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Is there any way to make animations using physical dolls?


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#1 Viclib   Members   -  Reputation: 123

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Posted 10 August 2013 - 08:22 PM

I've had trouble animating characters using 3D applications. It is too slow and difficult. I've programmed my own 3D animator that uses only the keyboard to change key angles. The results are much better, yet it draws some considerable time.

tq.png

I'm reaching the conclusion animating is hard because nor the keyboard nor the mouse are ideal input sources for that kind of thing. I guess the best would be a physical doll one could manipulate. Is anyone aware of such a product?



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#2 Manchuwook   Members   -  Reputation: 134

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Posted 10 August 2013 - 09:06 PM

[Qumarion]



#3 spek   Prime Members   -  Reputation: 993

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Posted 11 August 2013 - 12:50 AM

Being used to make models out of clay, thus using your hands, that "Qumarion" sure looks a whole lot easier than moving joints with the mouse. 750$ is less then I expected as well (though still way too much for hobby purposes). However... what if you need to animate an animal? Or a 4-arm Guru? Guess they need to add some Optimus Prime transformer abilities to that manequin as well!

 

The technique behind it doesn't sound that hard by the way (except that it is being implemented on a small scale on a sweet looking puppet). Just a bunch of angle sensors, a chip that measures them, and sends these values to a PC that translates them into join rotations. At work we have a lot of metal arms and inclinometers to measure angles on machines. Got to make a harness with those some day to have my own low budget motion capture studio hehe.



#4 Hodgman   Moderators   -  Reputation: 27084

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Posted 11 August 2013 - 12:58 AM

That's really cool :)

 

The traditional technique comes somewhat under rotoscoping, where you take a film or images of a subject, and then trace/reproduce their form. Often modellers/animators will either have their work overlayed on the reference images, or side-by-side.



#5 Manchuwook   Members   -  Reputation: 134

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Posted 11 August 2013 - 09:46 AM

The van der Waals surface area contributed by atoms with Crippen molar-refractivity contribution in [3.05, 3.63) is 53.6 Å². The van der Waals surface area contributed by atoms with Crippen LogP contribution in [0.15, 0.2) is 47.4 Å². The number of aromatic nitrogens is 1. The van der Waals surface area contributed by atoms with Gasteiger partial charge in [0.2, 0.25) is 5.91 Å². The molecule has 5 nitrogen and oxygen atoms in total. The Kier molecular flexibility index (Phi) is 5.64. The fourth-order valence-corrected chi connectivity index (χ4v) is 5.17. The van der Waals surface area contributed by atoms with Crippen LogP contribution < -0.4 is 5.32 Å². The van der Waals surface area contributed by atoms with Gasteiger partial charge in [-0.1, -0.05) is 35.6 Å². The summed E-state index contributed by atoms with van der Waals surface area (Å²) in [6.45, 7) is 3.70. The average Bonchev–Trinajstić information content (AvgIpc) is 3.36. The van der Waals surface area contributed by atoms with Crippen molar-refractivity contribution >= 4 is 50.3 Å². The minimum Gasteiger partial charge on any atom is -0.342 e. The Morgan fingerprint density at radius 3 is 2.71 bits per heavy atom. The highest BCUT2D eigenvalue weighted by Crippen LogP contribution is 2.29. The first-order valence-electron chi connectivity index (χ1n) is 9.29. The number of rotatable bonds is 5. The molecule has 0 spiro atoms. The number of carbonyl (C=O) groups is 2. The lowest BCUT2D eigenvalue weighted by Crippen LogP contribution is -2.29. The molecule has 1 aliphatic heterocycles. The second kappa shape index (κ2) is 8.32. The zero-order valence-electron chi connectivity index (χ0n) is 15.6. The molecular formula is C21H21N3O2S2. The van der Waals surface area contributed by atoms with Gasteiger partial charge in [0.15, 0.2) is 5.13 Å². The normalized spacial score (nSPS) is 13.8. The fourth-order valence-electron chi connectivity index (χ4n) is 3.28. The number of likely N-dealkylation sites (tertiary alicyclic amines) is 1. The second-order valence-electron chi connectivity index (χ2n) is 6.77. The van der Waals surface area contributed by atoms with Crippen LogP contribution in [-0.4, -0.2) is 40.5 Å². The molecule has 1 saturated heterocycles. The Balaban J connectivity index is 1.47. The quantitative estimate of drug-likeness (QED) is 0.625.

Another option would be to look at MIDI devices that have alot of rotary dials and sliders then map them to the controls on the 3D application.  You could then use 'Change Patch' to have them mapped to several different joints on whatever model you use.  There is plenty of hardware options out there, but they will all cost some bucks.



#6 unbird   Crossbones+   -  Reputation: 4786

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Posted 11 August 2013 - 01:06 PM

Being used to make models out of clay...

 

Hmmm, Kinect + clay ?



#7 TheChubu   Crossbones+   -  Reputation: 3627

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Posted 11 August 2013 - 02:06 PM

Being used to make models out of clay, thus using your hands, that "Qumarion" sure looks a whole lot easier than moving joints with the mouse. 750$ is less then I expected as well (though still way too much for hobby purposes). However... what if you need to animate an animal? Or a 4-arm Guru?

You probably can remap the doll arms to the other arms you're animating. You'd need to animate a pair of arms at a time.

Now a animal... Yeah, that doesn't sounds viable.


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#8 Bacterius   Crossbones+   -  Reputation: 8002

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Posted 11 August 2013 - 05:58 PM


Hmmm, Kinect + clay ?

 

I think there's been some attempts at using Kinect (or other motion tracking devices) with real human models - or dolls, if you must - to collect animation data and filter it down to something that can be fed into a video game pipeline, for instance see here but apparently it's still too noisy to be really usable for anything beyond very low-detail animations, sadly. It's a shame because I can see the potential for some very realistic movements.. but I'm sure with enough money and hardware you can make it work (like anything, really)


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#9 Servant of the Lord   Crossbones+   -  Reputation: 16745

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Posted 11 August 2013 - 06:13 PM

The Kinect for the XBox One has better hardware - maybe that'll benefit the indie mocap movement.

You'll might have to buy an entire XBox for the new Kinect - I don't know if they are sold individually - but you could probably pick them up used for cheap after about a year or so.